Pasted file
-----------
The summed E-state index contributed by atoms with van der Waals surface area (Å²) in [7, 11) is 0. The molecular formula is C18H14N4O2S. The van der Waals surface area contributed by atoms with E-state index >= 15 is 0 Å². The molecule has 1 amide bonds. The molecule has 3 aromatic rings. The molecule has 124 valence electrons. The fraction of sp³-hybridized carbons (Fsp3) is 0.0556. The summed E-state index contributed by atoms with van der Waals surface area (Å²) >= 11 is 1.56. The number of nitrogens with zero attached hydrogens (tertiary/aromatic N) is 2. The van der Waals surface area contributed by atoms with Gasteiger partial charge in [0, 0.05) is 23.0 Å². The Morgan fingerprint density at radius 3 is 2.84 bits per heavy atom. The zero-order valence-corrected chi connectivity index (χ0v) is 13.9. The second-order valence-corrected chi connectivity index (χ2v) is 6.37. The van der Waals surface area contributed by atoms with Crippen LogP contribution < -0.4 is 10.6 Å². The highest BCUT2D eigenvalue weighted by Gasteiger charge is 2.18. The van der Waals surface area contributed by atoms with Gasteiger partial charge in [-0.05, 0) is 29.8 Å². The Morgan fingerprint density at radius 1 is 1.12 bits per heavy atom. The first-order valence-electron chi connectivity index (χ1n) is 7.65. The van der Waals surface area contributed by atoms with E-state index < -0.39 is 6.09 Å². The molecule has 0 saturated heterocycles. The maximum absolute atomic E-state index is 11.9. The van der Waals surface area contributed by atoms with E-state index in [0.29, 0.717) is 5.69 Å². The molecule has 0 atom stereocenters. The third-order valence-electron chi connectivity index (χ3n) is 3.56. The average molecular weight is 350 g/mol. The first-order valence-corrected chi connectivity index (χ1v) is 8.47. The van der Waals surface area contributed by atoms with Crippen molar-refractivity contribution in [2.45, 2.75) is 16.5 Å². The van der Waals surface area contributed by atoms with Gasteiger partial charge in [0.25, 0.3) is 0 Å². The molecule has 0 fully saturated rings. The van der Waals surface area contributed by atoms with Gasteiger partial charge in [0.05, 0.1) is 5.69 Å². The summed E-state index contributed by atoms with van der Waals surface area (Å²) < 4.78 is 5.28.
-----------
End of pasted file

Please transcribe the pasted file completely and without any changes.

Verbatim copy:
The summed E-state index contributed by atoms with van der Waals surface area (Å²) in [7, 11) is 0. The molecular formula is C18H14N4O2S. The van der Waals surface area contributed by atoms with E-state index >= 15 is 0 Å². The molecule has 1 amide bonds. The molecule has 3 aromatic rings. The molecule has 124 valence electrons. The fraction of sp³-hybridized carbons (Fsp3) is 0.0556. The summed E-state index contributed by atoms with van der Waals surface area (Å²) >= 11 is 1.56. The number of nitrogens with zero attached hydrogens (tertiary/aromatic N) is 2. The van der Waals surface area contributed by atoms with Gasteiger partial charge in [0, 0.05) is 23.0 Å². The Morgan fingerprint density at radius 3 is 2.84 bits per heavy atom. The zero-order valence-corrected chi connectivity index (χ0v) is 13.9. The second-order valence-corrected chi connectivity index (χ2v) is 6.37. The van der Waals surface area contributed by atoms with Crippen LogP contribution < -0.4 is 10.6 Å². The highest BCUT2D eigenvalue weighted by Gasteiger charge is 2.18. The van der Waals surface area contributed by atoms with Gasteiger partial charge in [-0.05, 0) is 29.8 Å². The Morgan fingerprint density at radius 1 is 1.12 bits per heavy atom. The first-order valence-electron chi connectivity index (χ1n) is 7.65. The van der Waals surface area contributed by atoms with E-state index < -0.39 is 6.09 Å². The molecule has 0 saturated heterocycles. The maximum absolute atomic E-state index is 11.9. The van der Waals surface area contributed by atoms with E-state index in [0.29, 0.717) is 5.69 Å². The molecule has 0 atom stereocenters. The third-order valence-electron chi connectivity index (χ3n) is 3.56. The average molecular weight is 350 g/mol. The first-order valence-corrected chi connectivity index (χ1v) is 8.47. The van der Waals surface area contributed by atoms with Crippen molar-refractivity contribution in [2.45, 2.75) is 16.5 Å². The van der Waals surface area contributed by atoms with Gasteiger partial charge in [0.25, 0.3) is 0 Å². The molecule has 0 fully saturated rings. The van der Waals surface area contributed by atoms with Gasteiger partial charge in [0.05, 0.1) is 5.69 Å². The summed E-state index contributed by atoms with van der Waals surface area (Å²) < 4.78 is 5.28.